Since Pandora first launched music streaming 15 years ago, the music streaming category of mobile apps has become crowded with over a dozen popular alternatives today, many of which are undergoing rapid revisions. For example, Spotify releases a new version of its mobile app every two weeks. As a result, deciding on which music service to choose has become often difficult. In fact, a simple Google search for “Pandora vs. Spotify” today churns out over 4 million search results, which attempted direct comparisons of leading music streaming services along a multitude of dimensions, such as song selections, features, user experience, and business model.
Since battery drain is an important factor that affects user experience, we carried out a head-to-head comparison of the battery drain rate of 3 leading streaming music apps.
To isolate the impact of other apps running on the devices, we tested the battery draining rate of the recent versions of Pandora, Spotify and Google Play Music in the lab.
Our methodology for the test consists of three steps. In step 1, we measured the battery life in playing music in foreground and background, respectively. We uninstalled all the other third party apps from a Nexus 6 phone so that no other background task was running. We then put each of the three music apps in the streaming music mode to play music from a pre-selected music categories, under WiFi (see sidebar for details). We measured how long it takes to drain the entire battery for each app. The results are shown in the following graphs.
In Step 2, we measured how much time real users spend playing music in foreground and in background using their smartphones. The analytics from Eagle of 15,000 Android users who have installed at least one of the three music apps above shows that 83% of the total music app usage is spent on playing music in the background. On average, users spend 10 minutes playing music in foreground and 49 minutes playing music in background per day.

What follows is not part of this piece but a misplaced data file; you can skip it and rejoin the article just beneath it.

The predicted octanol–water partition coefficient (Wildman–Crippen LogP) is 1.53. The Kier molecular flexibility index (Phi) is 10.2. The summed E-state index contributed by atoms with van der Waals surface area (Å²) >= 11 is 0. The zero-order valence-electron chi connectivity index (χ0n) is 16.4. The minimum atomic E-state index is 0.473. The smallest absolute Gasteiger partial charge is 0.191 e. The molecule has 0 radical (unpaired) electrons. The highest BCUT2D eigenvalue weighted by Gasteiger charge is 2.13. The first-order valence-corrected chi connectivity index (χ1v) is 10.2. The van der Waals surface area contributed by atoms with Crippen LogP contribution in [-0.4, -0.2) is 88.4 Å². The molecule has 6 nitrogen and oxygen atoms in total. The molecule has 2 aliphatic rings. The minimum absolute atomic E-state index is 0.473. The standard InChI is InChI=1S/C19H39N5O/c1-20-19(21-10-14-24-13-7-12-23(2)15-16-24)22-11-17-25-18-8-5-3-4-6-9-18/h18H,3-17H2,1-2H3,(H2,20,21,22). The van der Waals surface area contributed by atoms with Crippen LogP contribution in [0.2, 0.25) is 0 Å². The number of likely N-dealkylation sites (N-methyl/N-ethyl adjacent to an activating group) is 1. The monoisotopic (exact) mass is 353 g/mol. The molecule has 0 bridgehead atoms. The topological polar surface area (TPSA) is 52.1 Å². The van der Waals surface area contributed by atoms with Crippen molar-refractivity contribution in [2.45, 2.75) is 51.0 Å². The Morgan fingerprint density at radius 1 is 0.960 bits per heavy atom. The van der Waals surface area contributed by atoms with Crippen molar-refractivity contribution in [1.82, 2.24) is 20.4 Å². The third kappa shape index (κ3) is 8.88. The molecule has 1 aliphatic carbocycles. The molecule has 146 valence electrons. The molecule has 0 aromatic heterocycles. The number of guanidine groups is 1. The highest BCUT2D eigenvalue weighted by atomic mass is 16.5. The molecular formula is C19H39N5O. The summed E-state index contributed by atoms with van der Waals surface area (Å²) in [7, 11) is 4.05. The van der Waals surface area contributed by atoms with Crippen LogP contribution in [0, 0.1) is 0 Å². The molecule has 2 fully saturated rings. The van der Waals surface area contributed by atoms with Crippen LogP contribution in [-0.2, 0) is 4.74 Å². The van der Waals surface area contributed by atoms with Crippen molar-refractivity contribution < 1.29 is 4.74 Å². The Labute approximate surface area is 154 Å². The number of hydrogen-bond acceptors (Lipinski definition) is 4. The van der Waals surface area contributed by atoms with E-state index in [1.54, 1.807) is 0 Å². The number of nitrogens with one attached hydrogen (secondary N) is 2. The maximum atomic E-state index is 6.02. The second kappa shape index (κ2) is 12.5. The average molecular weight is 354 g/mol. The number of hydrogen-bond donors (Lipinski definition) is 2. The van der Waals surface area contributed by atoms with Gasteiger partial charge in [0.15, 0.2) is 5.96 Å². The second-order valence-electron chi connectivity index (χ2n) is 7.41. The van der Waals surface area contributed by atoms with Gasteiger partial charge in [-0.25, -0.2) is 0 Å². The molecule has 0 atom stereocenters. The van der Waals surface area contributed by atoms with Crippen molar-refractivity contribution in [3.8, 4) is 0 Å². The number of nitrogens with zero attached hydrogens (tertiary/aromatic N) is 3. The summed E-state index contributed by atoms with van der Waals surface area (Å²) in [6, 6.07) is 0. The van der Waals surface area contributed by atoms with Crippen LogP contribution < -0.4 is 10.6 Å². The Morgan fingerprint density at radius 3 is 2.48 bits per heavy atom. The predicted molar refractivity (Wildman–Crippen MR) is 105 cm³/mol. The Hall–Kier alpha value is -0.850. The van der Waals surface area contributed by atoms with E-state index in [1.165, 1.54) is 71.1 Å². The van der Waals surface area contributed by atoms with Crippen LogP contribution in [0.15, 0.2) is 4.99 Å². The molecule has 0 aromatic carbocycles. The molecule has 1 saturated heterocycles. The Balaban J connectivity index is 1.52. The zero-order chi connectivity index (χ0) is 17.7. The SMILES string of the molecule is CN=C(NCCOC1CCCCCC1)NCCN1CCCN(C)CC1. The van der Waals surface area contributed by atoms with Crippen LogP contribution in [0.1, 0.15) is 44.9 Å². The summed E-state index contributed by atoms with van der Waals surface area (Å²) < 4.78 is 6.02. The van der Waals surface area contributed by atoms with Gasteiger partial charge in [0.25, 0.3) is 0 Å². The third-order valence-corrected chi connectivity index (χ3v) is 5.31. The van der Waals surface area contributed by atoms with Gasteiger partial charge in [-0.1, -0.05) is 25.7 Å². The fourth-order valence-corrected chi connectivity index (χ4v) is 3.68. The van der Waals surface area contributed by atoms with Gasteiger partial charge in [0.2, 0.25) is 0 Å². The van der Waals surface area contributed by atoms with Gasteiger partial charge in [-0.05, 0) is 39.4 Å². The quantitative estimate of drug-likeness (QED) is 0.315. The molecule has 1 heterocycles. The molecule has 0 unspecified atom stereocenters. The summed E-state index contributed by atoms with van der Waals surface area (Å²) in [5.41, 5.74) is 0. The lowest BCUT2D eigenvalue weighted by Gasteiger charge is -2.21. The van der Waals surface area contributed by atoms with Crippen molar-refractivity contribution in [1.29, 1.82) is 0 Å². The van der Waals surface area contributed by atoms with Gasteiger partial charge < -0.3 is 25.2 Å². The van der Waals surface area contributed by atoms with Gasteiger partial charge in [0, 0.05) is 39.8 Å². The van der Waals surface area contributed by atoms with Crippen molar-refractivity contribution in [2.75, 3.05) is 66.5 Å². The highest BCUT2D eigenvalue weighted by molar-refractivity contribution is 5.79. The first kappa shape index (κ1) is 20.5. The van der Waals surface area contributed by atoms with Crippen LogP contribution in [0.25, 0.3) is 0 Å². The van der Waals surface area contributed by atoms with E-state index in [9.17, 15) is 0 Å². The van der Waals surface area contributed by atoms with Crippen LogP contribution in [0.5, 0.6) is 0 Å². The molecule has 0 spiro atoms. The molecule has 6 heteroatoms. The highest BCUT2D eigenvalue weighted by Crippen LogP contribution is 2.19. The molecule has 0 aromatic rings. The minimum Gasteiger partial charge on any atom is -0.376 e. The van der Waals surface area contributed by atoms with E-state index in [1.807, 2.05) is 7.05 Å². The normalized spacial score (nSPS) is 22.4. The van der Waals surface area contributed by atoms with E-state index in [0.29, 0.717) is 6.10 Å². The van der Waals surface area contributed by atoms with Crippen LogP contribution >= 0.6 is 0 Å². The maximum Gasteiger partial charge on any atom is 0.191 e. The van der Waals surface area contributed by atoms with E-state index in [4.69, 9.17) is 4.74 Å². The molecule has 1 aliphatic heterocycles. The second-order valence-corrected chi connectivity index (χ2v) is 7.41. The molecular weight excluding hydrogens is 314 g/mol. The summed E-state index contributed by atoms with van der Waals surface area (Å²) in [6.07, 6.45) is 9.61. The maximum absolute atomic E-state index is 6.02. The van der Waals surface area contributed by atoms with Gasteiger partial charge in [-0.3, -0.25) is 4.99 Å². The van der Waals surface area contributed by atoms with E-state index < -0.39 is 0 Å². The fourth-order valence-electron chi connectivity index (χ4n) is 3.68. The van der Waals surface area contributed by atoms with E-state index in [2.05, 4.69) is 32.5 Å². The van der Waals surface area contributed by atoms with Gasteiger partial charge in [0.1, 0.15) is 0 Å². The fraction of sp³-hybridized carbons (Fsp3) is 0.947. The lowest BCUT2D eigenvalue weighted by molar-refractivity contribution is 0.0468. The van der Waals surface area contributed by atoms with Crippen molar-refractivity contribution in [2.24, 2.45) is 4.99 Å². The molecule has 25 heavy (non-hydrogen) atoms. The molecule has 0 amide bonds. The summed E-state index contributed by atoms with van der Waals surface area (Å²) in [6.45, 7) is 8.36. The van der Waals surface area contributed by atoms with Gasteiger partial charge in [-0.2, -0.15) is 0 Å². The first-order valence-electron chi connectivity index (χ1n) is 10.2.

Finally in Step 3, we calculated the expected battery life in playing music under typical user behavior, as the weighted average battery life of the above measured battery life when playing music in foreground and in background, weighted by the percentage foreground (17%) and background (83%) playing time measured on the 15,000 Android phones.
The results, shown above, show that Google Play Music drains over 2X less battery compared to Spotify, and Pandora drains 70% less battery than Spotify. In other words, for a music fan who spends a lot of time playing music on her smartphone, switching from Spotify to Google Play Music can extend the battery life and hence listening time by 2X!
We plan to benchmark the battery performance of other streaming music apps and we also welcome streaming music app vendors to repeat these experiments on different handsets following the above simple methodology.